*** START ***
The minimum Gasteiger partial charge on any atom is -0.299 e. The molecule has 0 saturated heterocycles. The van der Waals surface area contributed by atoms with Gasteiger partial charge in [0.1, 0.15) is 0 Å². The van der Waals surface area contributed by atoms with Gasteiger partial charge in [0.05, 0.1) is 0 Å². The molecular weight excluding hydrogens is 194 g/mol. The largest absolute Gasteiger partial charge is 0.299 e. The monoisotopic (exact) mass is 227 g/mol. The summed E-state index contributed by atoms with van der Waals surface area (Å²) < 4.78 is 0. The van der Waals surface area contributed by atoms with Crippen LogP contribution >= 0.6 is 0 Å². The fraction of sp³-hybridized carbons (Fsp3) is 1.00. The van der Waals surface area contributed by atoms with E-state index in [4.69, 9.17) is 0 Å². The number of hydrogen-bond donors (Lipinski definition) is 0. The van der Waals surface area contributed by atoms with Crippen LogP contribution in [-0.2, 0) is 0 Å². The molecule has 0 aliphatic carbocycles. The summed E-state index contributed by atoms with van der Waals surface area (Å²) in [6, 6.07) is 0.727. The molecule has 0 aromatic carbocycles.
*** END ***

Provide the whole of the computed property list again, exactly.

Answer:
The minimum Gasteiger partial charge on any atom is -0.299 e. The molecule has 0 saturated heterocycles. The van der Waals surface area contributed by atoms with Gasteiger partial charge in [0.1, 0.15) is 0 Å². The van der Waals surface area contributed by atoms with Gasteiger partial charge in [0.05, 0.1) is 0 Å². The molecular weight excluding hydrogens is 194 g/mol. The largest absolute Gasteiger partial charge is 0.299 e. The monoisotopic (exact) mass is 227 g/mol. The summed E-state index contributed by atoms with van der Waals surface area (Å²) < 4.78 is 0. The van der Waals surface area contributed by atoms with Crippen LogP contribution >= 0.6 is 0 Å². The fraction of sp³-hybridized carbons (Fsp3) is 1.00. The van der Waals surface area contributed by atoms with E-state index in [4.69, 9.17) is 0 Å². The number of hydrogen-bond donors (Lipinski definition) is 0. The van der Waals surface area contributed by atoms with Crippen LogP contribution in [-0.2, 0) is 0 Å². The molecule has 0 aliphatic carbocycles. The summed E-state index contributed by atoms with van der Waals surface area (Å²) in [6, 6.07) is 0.727. The molecule has 0 aromatic carbocycles.